The White House, President George W. Bush Click to print this document

For Immediate Release
Office of the Press Secretary
February 26, 2008

President and Mrs. Bush Discuss Picturing America Initiative
East Room

Play Video 
RSS Feed  Presidential Remarks
Play Audio  Audio
photos  Photos

2:47 P.M. EST

THE PRESIDENT: Thank you all for coming, please be seated. Thank you. Welcome to the White House. Looks like we have a distinguished crowd here today. Most of you are renowned scholars, intellectuals, and writers. You've earned reputations for expressing man's noblest deeds and thoughts in pristine, eloquent English. Just like me. (Laughter.)

Justice, thanks for coming. Appreciate you being here. I thank members of the Cabinet who have joined us; Ambassador, glad you're here.

President George W. Bush, speaking Tuesday, Feb. 26, 2008 in the East Room of the White House, announces the launch of the National Endowment for the Humanities’ Picturing America initiative, to promote the teaching, study, and understanding of American history and culture in schools. White House photo by Chris Greenberg I want to say a word about Bruce Cole. Bruce is an accomplished art historian, a good man, and he's been a great Chairman of the National Endowment of the Humanities. (Applause.)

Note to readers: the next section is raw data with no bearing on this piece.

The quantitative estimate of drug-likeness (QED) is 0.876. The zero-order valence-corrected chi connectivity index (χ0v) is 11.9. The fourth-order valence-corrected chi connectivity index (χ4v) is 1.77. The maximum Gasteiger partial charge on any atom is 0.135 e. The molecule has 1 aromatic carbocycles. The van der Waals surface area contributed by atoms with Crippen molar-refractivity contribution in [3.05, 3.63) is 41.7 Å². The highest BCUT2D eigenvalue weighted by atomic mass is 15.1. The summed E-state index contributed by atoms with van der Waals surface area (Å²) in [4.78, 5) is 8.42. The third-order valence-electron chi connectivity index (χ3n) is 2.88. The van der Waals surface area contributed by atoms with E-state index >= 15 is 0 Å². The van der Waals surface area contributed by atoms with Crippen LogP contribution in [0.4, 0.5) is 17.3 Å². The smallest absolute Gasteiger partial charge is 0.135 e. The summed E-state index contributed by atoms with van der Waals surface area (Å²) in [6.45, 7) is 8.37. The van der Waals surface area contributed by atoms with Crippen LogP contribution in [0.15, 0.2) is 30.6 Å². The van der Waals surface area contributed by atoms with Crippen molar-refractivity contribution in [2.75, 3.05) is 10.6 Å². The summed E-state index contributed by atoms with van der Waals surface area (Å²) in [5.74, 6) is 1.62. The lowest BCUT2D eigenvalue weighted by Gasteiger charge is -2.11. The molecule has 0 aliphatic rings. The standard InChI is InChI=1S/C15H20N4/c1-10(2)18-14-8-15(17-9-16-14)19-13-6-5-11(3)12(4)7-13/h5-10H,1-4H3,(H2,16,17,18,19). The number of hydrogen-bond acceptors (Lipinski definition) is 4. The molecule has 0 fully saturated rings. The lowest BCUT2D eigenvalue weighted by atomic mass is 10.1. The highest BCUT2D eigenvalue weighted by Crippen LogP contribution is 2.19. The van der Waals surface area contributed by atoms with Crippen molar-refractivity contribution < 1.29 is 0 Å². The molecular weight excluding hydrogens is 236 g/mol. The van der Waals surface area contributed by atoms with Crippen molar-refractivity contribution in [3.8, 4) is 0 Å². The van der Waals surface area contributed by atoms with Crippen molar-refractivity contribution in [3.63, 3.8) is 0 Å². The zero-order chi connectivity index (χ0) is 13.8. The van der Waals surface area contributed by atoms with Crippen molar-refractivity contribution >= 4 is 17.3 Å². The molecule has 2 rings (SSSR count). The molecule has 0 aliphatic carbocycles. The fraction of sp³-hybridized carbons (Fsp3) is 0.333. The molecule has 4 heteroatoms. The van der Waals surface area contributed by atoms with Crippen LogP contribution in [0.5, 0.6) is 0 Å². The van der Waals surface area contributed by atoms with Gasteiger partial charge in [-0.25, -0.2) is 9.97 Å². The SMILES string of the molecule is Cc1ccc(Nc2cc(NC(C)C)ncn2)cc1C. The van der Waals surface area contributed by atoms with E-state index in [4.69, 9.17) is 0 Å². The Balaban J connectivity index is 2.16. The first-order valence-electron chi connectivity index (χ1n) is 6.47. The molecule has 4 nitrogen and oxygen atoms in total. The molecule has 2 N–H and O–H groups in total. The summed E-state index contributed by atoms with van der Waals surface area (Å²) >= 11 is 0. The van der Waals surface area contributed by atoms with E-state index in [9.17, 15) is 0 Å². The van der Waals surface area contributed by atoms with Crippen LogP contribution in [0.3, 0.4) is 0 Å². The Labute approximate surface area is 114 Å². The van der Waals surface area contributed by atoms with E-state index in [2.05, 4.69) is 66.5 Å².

Bruce understands what all of you understand: At their best, the arts and humanities express the ideals that define our nation. The United States is a country defined not by bloodline, race, or creed, but by our character and convictions. We are united by an unyielding principle, and that is, all men are created equal. We firmly believe that each man and woman has the right to make the most of their God-given talents. And we believe that all are endowed with the divine gift of freedom.

These ideals have sustained us throughout the centuries, and as a new generation is called to defend the principles of our democracy, they must understand why these principles are worthy of effort and sacrifice.